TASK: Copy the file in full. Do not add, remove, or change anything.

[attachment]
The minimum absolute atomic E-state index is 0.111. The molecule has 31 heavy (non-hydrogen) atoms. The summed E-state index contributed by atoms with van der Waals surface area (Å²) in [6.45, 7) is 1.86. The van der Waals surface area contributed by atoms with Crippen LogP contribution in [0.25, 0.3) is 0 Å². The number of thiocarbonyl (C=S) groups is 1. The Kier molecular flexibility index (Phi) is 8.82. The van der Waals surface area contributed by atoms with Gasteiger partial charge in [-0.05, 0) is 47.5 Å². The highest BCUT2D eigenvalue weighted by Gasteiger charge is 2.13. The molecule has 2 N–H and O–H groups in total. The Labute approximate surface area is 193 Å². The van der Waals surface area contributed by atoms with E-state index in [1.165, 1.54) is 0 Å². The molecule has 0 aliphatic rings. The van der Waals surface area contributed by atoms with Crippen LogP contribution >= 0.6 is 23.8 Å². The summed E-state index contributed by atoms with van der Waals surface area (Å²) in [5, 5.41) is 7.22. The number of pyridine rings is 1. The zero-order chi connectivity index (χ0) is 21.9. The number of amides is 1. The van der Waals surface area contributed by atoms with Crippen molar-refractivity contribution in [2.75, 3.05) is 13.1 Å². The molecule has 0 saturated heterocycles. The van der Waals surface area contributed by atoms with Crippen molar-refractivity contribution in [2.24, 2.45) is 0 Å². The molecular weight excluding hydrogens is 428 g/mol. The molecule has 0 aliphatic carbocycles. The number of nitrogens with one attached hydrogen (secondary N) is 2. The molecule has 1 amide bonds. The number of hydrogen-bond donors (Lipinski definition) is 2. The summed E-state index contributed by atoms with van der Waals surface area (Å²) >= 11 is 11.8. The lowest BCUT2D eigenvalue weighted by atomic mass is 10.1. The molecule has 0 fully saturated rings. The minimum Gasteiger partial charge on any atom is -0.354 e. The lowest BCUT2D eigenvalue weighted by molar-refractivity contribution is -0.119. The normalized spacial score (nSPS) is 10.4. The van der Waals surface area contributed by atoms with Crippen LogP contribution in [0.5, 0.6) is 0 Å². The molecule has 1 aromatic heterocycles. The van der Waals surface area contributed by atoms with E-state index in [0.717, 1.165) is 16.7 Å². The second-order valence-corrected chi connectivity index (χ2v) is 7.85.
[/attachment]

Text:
The minimum absolute atomic E-state index is 0.111. The molecule has 31 heavy (non-hydrogen) atoms. The summed E-state index contributed by atoms with van der Waals surface area (Å²) in [6.45, 7) is 1.86. The van der Waals surface area contributed by atoms with Crippen LogP contribution in [0.25, 0.3) is 0 Å². The number of thiocarbonyl (C=S) groups is 1. The Kier molecular flexibility index (Phi) is 8.82. The van der Waals surface area contributed by atoms with Gasteiger partial charge in [-0.05, 0) is 47.5 Å². The highest BCUT2D eigenvalue weighted by Gasteiger charge is 2.13. The molecule has 2 N–H and O–H groups in total. The Labute approximate surface area is 193 Å². The van der Waals surface area contributed by atoms with E-state index in [1.165, 1.54) is 0 Å². The molecule has 0 aliphatic rings. The van der Waals surface area contributed by atoms with Crippen LogP contribution >= 0.6 is 23.8 Å². The summed E-state index contributed by atoms with van der Waals surface area (Å²) in [5, 5.41) is 7.22. The number of pyridine rings is 1. The zero-order chi connectivity index (χ0) is 21.9. The number of amides is 1. The van der Waals surface area contributed by atoms with Crippen molar-refractivity contribution in [2.75, 3.05) is 13.1 Å². The molecule has 0 saturated heterocycles. The van der Waals surface area contributed by atoms with Crippen molar-refractivity contribution in [2.24, 2.45) is 0 Å². The molecular weight excluding hydrogens is 428 g/mol. The molecule has 0 aliphatic carbocycles. The number of nitrogens with one attached hydrogen (secondary N) is 2. The molecule has 1 amide bonds. The number of hydrogen-bond donors (Lipinski definition) is 2. The summed E-state index contributed by atoms with van der Waals surface area (Å²) >= 11 is 11.8. The lowest BCUT2D eigenvalue weighted by atomic mass is 10.1. The molecule has 0 fully saturated rings. The minimum Gasteiger partial charge on any atom is -0.354 e. The lowest BCUT2D eigenvalue weighted by molar-refractivity contribution is -0.119. The normalized spacial score (nSPS) is 10.4. The van der Waals surface area contributed by atoms with Crippen LogP contribution in [0.5, 0.6) is 0 Å². The molecule has 1 aromatic heterocycles. The van der Waals surface area contributed by atoms with E-state index in [0.717, 1.165) is 16.7 Å². The second-order valence-corrected chi connectivity index (χ2v) is 7.85.